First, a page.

Monday, November 10, 2008

Another college woman makes false rape accusation

Below are two news stories from the student newspaper of the University at Buffalo.

The first story is from last December reporting on an alleged rape. Notice I said "alleged." The story treated the accusation as an actual rape, not an "alleged" rape, based solely on one person's accusation.

Would the student newspaper report anything else as "fact" based on one person's allegation? That a rabid dog was on the loose? That a UFO had been sighted? Any such stories would make it clear that the allegation was posited by one person and was otherwise unsubstantiated.

The second story is from November 2008, explaining that the rape reported in the first story never occurred.


But note that, with all the political correctness it can muster, the second story from November 2008 uses the false rape claim as an occasion to fan the flames of -- you guessed it -- rape hysteria. Note that the story does not use the false claim as an occasion to educate the public about the prevalence of and harm caused by false rape claims. On the contrary: the story goes out of its way to minimize the prevalence of false rape claims. This is typical, and in fact it is customary for news outlets and police organizations to follow the lead of the sexual assault advocacy industry and insist that if false rape claims hurt anyone, it is -- you guessed it again -- women. We've previously explained how women became the primary "victims" of a crime that only targets men.

How is it that in news story after story dealing with false rape claims, the reporters always seem to find someone who insists that false rape claims are not a problem? Note that in news stories about arson we never read someone insisting that arson isn't a problem but that the real problem is robbery. Or murder. Yet some people believe that the slightest suggestion that false rape claims are a serious matter would somehow hurt the cause of raising awareness about rape and bringing actual rapists to justice. They can't seem to understand that rape and false rape claims are both crimes and that neither should be ignored, and that they are two different things -- apples and oranges. And it is appalling that persons in the sexual assault advocacy industry rely on made-up statistics, such as the two percent lie, to support their rape advocacy.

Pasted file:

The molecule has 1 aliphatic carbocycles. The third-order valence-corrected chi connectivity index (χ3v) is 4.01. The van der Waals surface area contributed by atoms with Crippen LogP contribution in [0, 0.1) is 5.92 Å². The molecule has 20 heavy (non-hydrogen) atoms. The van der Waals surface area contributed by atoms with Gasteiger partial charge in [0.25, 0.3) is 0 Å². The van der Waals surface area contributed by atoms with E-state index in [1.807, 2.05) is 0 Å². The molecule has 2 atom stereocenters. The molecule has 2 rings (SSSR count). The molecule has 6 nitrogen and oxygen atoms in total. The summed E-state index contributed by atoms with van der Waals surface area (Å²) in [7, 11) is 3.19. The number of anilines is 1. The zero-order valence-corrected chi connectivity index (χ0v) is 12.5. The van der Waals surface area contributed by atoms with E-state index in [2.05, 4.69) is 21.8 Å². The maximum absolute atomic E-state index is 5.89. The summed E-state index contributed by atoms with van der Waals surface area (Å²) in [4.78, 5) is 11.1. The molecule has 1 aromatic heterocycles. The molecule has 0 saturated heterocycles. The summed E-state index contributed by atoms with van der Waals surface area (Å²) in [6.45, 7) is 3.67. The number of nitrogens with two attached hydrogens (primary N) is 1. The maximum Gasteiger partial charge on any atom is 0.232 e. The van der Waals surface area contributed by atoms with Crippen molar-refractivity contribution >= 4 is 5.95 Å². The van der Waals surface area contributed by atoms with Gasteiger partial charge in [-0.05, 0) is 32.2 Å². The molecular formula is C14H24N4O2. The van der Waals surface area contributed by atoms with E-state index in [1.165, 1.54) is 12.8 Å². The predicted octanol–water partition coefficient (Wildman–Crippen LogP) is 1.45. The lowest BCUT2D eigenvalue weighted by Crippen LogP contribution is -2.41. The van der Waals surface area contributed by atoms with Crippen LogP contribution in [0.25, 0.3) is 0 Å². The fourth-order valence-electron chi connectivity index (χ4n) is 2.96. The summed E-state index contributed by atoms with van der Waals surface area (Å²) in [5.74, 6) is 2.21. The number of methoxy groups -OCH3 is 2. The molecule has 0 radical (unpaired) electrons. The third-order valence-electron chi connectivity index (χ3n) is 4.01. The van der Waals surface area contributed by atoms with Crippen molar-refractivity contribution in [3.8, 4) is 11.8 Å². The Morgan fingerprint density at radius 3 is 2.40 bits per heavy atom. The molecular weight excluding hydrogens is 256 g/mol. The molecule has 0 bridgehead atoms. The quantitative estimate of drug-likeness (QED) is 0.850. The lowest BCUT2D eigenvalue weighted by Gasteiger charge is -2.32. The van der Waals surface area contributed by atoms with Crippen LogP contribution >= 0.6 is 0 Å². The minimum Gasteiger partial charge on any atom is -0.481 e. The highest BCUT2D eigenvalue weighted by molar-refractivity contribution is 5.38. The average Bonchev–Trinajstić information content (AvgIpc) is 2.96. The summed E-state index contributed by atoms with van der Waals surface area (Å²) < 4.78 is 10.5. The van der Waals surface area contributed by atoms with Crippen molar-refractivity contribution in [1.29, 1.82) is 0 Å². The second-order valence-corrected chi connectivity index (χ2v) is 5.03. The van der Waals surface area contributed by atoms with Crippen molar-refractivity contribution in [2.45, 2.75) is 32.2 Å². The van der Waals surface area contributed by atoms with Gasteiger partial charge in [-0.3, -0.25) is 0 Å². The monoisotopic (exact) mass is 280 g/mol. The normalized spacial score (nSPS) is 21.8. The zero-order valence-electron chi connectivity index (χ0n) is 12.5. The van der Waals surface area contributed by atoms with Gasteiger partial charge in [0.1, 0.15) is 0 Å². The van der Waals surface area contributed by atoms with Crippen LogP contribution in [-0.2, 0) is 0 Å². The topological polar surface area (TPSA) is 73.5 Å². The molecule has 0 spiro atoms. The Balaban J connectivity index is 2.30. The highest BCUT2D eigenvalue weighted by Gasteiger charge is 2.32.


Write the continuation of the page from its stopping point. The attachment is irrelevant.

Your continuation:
Sadly, as regular readers of this Web site know, when it comes to false rape claims, one radical feminist lie is piled atop the next until they all collapse upon one another to reveal a sort of Rorschach inkblot of unmistakable misandry -- a culture where false rape claims are completely acceptable, indeed encouraged because they are not taken seriously and are not properly deterred. The losers are the innocent men and boys who are snagged in the web of lies weaved by false rape accusers.

And that, ladies and gentlemen, is morally grotesque.



Student raped in North Campus attack
STEPHANIE SCIANDRA - Senior Arts & Life Editor

Two males forcibly took an undergraduate student from the Lake LaSalle parking lot on Monday, Dec. 5 at approximately 5 p.m. The student was taken to a remote on-campus location where she was sexually assaulted.

According to UB Police Chief Gerald Schoenle, the victim reported being forcibly pushed into a car by the assailants.

"The car was driven to a location that we think might have been a gravel parking lot close to the (Newman) chapel," Schoenle said. "She was (then) sexually assaulted by the passenger in the vehicle."